Taking your life is a big decision, but then again it isn’t really a decision at all. Decision implies that there is a choice.
(one Seroxat every morning and you’ll be right as rain)
Tonight my wife is out and I will hang myself. Over the past few days I have spent a lot of time researching, stockpiling crucial information. Filling the gaps. Tying up loose ends.
(go home you’re free the police said but that was a lie)
Hanging is one of the most lethal suicide methods, I learnt. An inordinate amount of pain but short-lived. I would have taken pride in noticing the parallel between this and my own life, once.
(at the station words crumbling to ash clogging my throat)
The key is adequate preparation. The videos online are repulsive but I cannot afford to make a mistake.
(they never knew about the phone what did it matter anyway)
I have watched people drawing in one last, unrestricted breath. I have seen the stool being kicked away. No going back.
Wracking, guttural gasps. Flames of indigo bruises rising across the neck. Drooling. Blue-tinged face distorted and desperate. Whites of the eyes framing dilated pupils, black pits. Nets of capillaries bursting and spreading across the skin like a disease. Swollen tongue forcing its way out between bulbous lips. Fingernails clawing and raking at the ligature as, I imagine, darkness creeps in from the outer corners of the eyes, the white noise dimming to the soft sound of an empty phone line.
(the pink ball with a smiley face on it rolling away grinning with each revolution)
One final, cracking convulsion.
Then—nothing. Only the gentle sway of inert limbs, maybe the rafter creaking rhythmically under the strain. And the heartbeat, which stops minutes after the lungs have ceased. That’s when death arrives. But most people have left their bodies long before that, long before they have even fastened the knot.
(neck bent at almost perfect right angle)
I climb up onto the chair.
The din started as soon as I left the police station. Six months ago now. I could barely hear Jess over the churning waves of guilt that crashed against my eardrums. Dread and terror pushed me down: I thrashed and I writhed but I couldn’t surface, my lungs throbbing, my throat rasping. The relentless grinding of teeth—if I could have looked at my reflection, they would have been ground down to the roots, enamel stubs replaced by rows of grey barnacles.
(halo of blood a premature angel)
And in the middle of all this, swarms of pictures thrumming through my mind on an endless loop: a dense cloud of horseflies, the charred skeleton of an apartment block. A foetus, curled and cold.
(the woman curled round the body like a kidney grief pouring out the O of her mouth)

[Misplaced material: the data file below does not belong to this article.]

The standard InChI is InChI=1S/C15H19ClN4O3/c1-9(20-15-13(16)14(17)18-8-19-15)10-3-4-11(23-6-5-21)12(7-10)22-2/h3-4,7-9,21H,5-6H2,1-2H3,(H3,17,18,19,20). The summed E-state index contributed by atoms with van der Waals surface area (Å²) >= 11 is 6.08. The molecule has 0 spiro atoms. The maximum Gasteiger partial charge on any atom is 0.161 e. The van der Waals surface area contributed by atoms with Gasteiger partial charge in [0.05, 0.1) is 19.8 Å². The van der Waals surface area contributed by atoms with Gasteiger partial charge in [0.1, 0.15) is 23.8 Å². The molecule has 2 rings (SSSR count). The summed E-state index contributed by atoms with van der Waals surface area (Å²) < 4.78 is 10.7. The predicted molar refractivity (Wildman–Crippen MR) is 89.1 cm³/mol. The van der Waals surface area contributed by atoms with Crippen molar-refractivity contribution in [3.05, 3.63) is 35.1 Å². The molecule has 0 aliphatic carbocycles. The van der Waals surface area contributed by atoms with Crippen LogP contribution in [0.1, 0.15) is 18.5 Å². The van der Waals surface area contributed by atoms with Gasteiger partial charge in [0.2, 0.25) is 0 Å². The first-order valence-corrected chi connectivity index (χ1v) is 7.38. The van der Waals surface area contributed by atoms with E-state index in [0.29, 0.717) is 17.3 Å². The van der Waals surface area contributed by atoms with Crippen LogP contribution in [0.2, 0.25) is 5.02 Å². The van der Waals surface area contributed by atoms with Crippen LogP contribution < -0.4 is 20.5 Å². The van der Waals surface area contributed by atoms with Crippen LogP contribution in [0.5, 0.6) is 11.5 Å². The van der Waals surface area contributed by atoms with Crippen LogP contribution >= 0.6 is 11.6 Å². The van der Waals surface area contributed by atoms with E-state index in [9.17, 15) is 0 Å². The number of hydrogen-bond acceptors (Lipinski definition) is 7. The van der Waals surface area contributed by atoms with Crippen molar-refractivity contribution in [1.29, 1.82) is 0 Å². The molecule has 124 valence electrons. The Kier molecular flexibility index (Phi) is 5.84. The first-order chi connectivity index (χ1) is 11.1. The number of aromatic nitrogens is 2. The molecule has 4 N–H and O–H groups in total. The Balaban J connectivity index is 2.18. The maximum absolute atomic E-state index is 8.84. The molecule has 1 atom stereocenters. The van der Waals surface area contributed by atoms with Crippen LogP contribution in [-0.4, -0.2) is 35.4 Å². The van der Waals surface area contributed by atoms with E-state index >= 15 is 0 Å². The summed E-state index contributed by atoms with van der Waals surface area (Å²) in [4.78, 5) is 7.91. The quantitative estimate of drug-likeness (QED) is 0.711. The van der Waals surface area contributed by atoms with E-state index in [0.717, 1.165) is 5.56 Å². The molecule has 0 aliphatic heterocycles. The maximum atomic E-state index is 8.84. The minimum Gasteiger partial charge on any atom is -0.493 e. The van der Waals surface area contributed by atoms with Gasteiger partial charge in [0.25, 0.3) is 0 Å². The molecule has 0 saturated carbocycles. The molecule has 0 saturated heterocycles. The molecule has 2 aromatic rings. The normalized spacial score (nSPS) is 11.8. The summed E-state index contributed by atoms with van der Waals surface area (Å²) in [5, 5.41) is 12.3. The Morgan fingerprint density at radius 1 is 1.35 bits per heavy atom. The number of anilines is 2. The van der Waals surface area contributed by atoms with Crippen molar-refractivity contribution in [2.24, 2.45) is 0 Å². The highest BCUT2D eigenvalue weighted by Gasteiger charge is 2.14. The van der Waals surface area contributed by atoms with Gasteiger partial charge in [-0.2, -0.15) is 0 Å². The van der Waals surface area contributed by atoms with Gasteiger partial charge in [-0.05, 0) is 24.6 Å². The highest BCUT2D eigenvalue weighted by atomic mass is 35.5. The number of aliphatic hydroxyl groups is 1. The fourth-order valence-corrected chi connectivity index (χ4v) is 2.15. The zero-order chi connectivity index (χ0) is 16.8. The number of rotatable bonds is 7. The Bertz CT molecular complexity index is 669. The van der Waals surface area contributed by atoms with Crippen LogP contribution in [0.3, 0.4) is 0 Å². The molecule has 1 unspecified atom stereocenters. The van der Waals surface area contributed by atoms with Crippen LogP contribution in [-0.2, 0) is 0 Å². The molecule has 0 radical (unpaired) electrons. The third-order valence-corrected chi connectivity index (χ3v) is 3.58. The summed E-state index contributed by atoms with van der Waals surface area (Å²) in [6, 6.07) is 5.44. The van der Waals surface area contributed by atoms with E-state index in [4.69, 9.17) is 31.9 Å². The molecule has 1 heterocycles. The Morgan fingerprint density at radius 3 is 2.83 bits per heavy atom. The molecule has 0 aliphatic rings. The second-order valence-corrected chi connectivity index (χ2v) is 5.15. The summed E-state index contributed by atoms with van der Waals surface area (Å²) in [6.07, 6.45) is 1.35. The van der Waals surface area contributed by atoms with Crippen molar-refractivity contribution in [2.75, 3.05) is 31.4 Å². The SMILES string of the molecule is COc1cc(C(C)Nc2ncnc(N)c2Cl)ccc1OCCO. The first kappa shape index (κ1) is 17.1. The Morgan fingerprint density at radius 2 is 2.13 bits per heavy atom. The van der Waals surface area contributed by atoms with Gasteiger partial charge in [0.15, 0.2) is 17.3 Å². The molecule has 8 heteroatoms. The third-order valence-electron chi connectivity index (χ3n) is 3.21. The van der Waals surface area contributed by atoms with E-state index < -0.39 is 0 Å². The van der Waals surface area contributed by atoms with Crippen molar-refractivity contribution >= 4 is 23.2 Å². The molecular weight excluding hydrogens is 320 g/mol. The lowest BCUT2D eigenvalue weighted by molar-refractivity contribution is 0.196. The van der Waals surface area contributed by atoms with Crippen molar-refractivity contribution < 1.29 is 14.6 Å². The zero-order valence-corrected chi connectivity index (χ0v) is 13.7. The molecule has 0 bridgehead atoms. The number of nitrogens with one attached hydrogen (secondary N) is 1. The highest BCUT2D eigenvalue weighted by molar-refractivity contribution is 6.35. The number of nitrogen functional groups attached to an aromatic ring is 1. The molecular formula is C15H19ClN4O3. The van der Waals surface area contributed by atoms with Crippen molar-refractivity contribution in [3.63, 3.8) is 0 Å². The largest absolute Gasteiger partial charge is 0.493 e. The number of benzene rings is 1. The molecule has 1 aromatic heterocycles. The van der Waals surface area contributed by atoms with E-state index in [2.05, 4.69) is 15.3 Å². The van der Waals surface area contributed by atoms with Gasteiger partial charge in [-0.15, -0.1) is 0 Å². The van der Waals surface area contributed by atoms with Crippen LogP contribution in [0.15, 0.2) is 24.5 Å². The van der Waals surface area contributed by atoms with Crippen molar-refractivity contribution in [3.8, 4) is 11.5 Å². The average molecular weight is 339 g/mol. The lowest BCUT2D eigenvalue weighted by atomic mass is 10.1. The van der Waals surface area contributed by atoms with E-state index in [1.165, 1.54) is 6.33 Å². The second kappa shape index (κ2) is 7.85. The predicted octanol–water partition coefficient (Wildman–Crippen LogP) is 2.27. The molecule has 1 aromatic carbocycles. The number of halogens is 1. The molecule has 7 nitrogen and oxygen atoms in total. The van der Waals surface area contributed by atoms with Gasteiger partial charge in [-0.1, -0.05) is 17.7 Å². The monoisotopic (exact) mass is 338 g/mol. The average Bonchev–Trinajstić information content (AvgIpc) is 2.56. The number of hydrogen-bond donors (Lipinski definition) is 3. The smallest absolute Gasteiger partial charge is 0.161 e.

I am exhausted.
(a piece of crimson material stuck in the grille)
The red cord from Jess’s bathrobe feels fleecy and soft in my hand.
Emily. Emily was her name. Eight years old.
The newspaper picture showed long dark hair brushed neatly to the side and front teeth too large for her mouth.
On the road the black stickiness glued strands of her hair together in clumps. Face-down, but I knew that her two front teeth would have shattered like a plate on a stone floor.
It was the phone.
It was me.
Another day, another argument. Driving off, getting away. Clearing my head, so I thought. Round and round in circles, wind streaming through the window and pulling at my hair. Blowing the confusion away.
I’m sorry, Jess. I’m sorry I shouted. We’ll try again. Maybe the fifth time it will stick.
Feeling for my phone, wedged down deep in my pocket. Drop it, thud on the felt mat. Lean down to pick it up. Only for a second.
I didn’t see her until I had killed her.
The concrete was hard against my knees. There was howling. Me, a woman. The blood seeped up her cream dress like blotting paper. A whole family crushed underneath the weight of my stupidity.
A white sheet and she was gone.
I dig the heels of my hands into my eye sockets, trying to stem the current of hot tears. My hands are trembling so much that I can barely tighten the noose.
I can’t stand this please it needs to stop everything keeps billowing and swirling I can’t—
The front door slams and I stumble, almost fall off the chair.
She was meant to be out—
‘Adam? Are you home?’ Her voice is light …
I want to call her name so badly but she can’t make everything right and this is not her problem not her fault and now I have to—
‘Adam? I have something to tell you!’
And I am left hanging.
Charlotte Silveston lives in London with her husband and black-and-white cat, Jeeves. Her fiction has been highly recommended by Writers’ Forum Magazine and is forthcoming in Carillon, Scribble and Fiction on the Web. She is currently working on a novel set on Alcatraz in the 1950s. Find her lurking on the internet on Twitter (@CSilveston) or at www.charlottesilveston.com.
If you enjoyed At The End Of My Tether, leave a comment and let Charlotte know.
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